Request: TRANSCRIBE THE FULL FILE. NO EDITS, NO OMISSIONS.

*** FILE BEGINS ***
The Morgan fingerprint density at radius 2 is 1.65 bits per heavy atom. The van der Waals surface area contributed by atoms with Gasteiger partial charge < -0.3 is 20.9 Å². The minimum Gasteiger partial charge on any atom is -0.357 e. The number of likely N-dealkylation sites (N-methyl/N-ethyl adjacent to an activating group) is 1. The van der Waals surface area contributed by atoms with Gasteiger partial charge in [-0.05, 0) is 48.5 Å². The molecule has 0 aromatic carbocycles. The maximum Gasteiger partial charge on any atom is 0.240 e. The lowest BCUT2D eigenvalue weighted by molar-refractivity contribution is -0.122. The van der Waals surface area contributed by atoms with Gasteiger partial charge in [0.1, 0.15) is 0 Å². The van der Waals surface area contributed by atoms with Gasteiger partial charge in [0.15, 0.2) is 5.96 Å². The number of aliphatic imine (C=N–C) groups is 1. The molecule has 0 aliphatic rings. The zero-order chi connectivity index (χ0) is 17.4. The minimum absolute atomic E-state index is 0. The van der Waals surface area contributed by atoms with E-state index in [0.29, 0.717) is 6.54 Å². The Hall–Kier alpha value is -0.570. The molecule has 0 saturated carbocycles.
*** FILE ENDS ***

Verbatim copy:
The Morgan fingerprint density at radius 2 is 1.65 bits per heavy atom. The van der Waals surface area contributed by atoms with Gasteiger partial charge < -0.3 is 20.9 Å². The minimum Gasteiger partial charge on any atom is -0.357 e. The number of likely N-dealkylation sites (N-methyl/N-ethyl adjacent to an activating group) is 1. The van der Waals surface area contributed by atoms with Gasteiger partial charge in [-0.05, 0) is 48.5 Å². The molecule has 0 aromatic carbocycles. The maximum Gasteiger partial charge on any atom is 0.240 e. The lowest BCUT2D eigenvalue weighted by molar-refractivity contribution is -0.122. The van der Waals surface area contributed by atoms with Gasteiger partial charge in [0.1, 0.15) is 0 Å². The van der Waals surface area contributed by atoms with Gasteiger partial charge in [0.15, 0.2) is 5.96 Å². The number of aliphatic imine (C=N–C) groups is 1. The molecule has 0 aliphatic rings. The zero-order chi connectivity index (χ0) is 17.4. The minimum absolute atomic E-state index is 0. The van der Waals surface area contributed by atoms with E-state index in [0.29, 0.717) is 6.54 Å². The Hall–Kier alpha value is -0.570. The molecule has 0 saturated carbocycles.